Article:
1512-1594 Gerardus Mercator, or Gerard Kremer as he was called



1512-1594 Gerardus Mercator, or Gerard Kremer as he was called
Gerardus Mercator, or Gerard Kremer as he was called originally,
was born on 5 March 1512 in Rupelmonde in Flanders. He entered
the University of Louvain in 1530 (at that time latinizing his name),
studied pliilosophy and theology, but switched to mathematics and
astronomy after graduating. Gemma Frisius was his tutor. Mercator
also acquired some skills in engraving. His first globe dates from 1536
and the following year he published his first map (of Palestine). During his stay at Louvain, which ended in 1552, he also produced maps
of the world, other globes and scientific instruments. In 1544 he was
accused of heresy and was imprisoned for some months. For lack of
evidence he was released, but in 1552 he decided it was better to
leave Louvain. He emigrated to the German city of Duisburg, where
he became a cartographer to the Duke of Cleves.
Mercator's yeai^s at Duisburg proved to be veiy fruitful. He produced maps of several European countries and edited a new and
improved edition of Ptolemy. In 1569, in a map of the world especially designed for sailors, he introduced his most important contribution to cartography, the projection that still bears his name. His
cylindrical projection, which shows loxodromes (rhumb lines) as
straight lines, made it possible for seamen to lay out their course very
During the last years of his life, Mercator designed, engraved and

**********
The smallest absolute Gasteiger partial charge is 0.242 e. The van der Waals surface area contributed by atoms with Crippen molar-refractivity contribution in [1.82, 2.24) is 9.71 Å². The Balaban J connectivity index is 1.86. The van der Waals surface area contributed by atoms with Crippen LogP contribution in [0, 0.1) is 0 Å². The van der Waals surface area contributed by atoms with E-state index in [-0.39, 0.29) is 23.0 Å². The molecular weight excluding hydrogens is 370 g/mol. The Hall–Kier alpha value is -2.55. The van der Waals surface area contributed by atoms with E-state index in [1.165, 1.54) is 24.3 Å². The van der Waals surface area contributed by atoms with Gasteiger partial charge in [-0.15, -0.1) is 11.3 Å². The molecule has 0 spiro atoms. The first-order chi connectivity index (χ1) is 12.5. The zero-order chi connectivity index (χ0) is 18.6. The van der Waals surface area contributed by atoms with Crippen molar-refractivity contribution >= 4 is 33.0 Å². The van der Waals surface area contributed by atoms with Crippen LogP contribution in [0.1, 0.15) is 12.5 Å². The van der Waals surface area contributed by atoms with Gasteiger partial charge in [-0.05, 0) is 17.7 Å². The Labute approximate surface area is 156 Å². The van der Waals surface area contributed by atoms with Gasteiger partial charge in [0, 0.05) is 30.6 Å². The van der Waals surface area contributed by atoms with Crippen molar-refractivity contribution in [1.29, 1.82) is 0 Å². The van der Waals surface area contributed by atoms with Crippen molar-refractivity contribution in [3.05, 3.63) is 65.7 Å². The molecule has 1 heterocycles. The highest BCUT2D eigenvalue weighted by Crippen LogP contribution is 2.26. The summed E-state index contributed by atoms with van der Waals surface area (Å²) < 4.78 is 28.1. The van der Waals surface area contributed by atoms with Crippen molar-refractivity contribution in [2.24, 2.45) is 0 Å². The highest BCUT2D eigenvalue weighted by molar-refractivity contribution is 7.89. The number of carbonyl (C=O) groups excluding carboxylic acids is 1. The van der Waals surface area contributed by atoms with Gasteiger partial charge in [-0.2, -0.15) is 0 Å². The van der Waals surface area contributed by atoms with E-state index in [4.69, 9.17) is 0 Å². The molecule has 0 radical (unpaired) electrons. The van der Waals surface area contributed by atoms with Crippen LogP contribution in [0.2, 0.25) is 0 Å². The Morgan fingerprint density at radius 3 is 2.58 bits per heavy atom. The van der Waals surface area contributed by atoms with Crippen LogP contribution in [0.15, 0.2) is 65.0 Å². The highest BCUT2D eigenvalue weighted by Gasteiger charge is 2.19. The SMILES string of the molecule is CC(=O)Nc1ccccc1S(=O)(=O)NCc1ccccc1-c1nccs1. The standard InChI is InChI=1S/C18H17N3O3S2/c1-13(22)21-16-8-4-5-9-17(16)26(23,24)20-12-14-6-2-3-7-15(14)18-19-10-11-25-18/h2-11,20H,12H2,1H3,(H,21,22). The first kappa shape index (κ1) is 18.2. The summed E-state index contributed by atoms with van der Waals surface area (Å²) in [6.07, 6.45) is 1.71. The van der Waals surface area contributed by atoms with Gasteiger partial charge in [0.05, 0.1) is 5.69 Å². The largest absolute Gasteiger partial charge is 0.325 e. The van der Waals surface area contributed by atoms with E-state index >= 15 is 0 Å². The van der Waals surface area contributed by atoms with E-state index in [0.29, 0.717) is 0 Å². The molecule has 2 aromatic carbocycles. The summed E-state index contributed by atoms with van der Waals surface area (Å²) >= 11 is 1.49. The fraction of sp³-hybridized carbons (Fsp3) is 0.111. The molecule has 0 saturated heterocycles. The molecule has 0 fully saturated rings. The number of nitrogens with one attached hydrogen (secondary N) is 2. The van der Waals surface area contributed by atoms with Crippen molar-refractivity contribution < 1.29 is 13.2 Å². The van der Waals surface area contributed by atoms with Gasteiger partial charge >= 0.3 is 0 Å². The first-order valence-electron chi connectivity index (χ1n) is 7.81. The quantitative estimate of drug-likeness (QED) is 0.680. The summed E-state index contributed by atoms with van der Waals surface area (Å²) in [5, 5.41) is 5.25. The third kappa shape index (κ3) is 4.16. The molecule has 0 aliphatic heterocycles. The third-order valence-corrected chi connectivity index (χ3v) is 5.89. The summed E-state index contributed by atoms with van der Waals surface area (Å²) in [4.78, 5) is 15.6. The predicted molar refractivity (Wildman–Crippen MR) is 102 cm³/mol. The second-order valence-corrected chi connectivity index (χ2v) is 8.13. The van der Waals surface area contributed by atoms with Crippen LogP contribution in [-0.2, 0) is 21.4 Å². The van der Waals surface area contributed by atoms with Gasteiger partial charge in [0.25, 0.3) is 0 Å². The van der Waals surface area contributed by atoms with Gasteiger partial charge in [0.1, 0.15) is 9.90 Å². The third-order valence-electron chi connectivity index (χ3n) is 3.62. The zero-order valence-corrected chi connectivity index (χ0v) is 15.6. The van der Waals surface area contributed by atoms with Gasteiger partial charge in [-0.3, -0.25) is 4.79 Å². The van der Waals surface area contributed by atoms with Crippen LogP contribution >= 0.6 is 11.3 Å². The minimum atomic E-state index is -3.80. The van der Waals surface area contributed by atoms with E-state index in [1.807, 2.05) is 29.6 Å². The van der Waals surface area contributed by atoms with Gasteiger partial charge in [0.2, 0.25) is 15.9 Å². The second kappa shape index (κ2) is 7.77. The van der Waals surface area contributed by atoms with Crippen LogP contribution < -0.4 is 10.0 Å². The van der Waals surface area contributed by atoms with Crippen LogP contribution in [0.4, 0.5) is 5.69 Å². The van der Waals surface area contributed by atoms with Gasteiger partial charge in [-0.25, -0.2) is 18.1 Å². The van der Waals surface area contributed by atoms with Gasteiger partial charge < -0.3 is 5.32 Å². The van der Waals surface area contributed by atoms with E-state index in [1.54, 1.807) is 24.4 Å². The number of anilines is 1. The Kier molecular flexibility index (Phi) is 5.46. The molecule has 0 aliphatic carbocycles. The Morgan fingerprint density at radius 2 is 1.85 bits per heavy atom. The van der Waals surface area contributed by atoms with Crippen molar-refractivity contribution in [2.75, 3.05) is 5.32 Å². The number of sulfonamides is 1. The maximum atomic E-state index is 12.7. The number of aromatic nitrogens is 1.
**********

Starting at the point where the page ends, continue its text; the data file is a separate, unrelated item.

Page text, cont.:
published a large collection of very detailed and accurate maps of
western and southern Europe.
Mercator died on 2 December 1594 in Duisburg. A year after his
death his son Rumold published his maps of Europe as Atlcu, or
Cosmographic meditations on tlw structure of the world. It was the first time
the word atlas was used to designate a collection of maps.
Primar)' works
Poggendorff, vol. 2, 122; vol. 7A, 431-34. M. van Durme, Correspondance
Alercatorienne (Antweip, 1959); F. van Ortroy, Bibliogaphie- de I'oeuvre
mercatorienne (Amsterdam: Meridian Publ. Co., 1978) [orig.: 19181920]; A.S. Osley, Mercator: a monograph on the lettering of maps (...) and a
translation ofGhim's Vita Mercatoris (London: Faber and Faber, 1969).
Secondary sources
H. Averdunk and J. Mueller, Gerhard Alercator und die Geographen unter
seinen Nachkommen (Petermanns Mitteilungen, Erganzungsheft no. 182
(1914)); several authors, 'Gerhard Mercator, 1512-1594: zum 450.
Geburtstag', in: G. von Rodeii and F. Tischler, eds, Duisburger
Forschungen, Band 6 (Duisburg-Ruhrort: Renckhoff", 1962); M. Biittner
ed., .Neue Wege in der Alercator-Forscliung: Alercator als Universalwissenscliaftler (Bochum: Brockmeyer, 1992); idem, ^ur Bedeutung der Reformation fir
Alercator und dessen Neuausrichtung der KosmographieJ Geographie im 16.
Jahrhundert (Munich: Institut fiir Geschichte der Natui"wissenscliaft,
1994); M. Biittner and R. Diiven, eds, Alercator und Wandlungen der
Wissenschcften im 16. und 17. Jahrhundert. Referate des 1. Mercator-Symiposiums, Diisburg, 8.-9. Alarz 1992 (Bochum: Brockmeyer, 1993); M.
Watelet, ed., Gerard Alercator cosmographe: IJ temps et I'espace (Antwerp:
Fonde Mercator, 1994); Gerhard Alercator: Europa und die Welt. Begleitband zw Ausstellung anlasslich des 400. Todestages von Gerhard Alercator im
Kultur- und Stadthistoiisclwn Aluseum Duisburg vorn 4. September 1994 bis
zum 31. Januar 1995 (Duisburg: Kultur- und Stadthistoiisches Museum, 1995); R.H. Vermij, ed., Gerhard Mercator und seine Welt
(Duisburg: Mercator-Veiiag, 1997).
G. Kish, hi: DSB, vol. 9, 309-310; J. Keuning, in: NNBW, vol. 10,
614-619; A. de Smet, in: Nationaal Biografisch Woordenboek, vol. 10
(Brussel: Paleis der Academien, 1983) 431-455; U. Lindgren, in: Neue
Deutsche Biographic, vol. 17 (Berlin: Duncker and Humblot, 1994) 112115.

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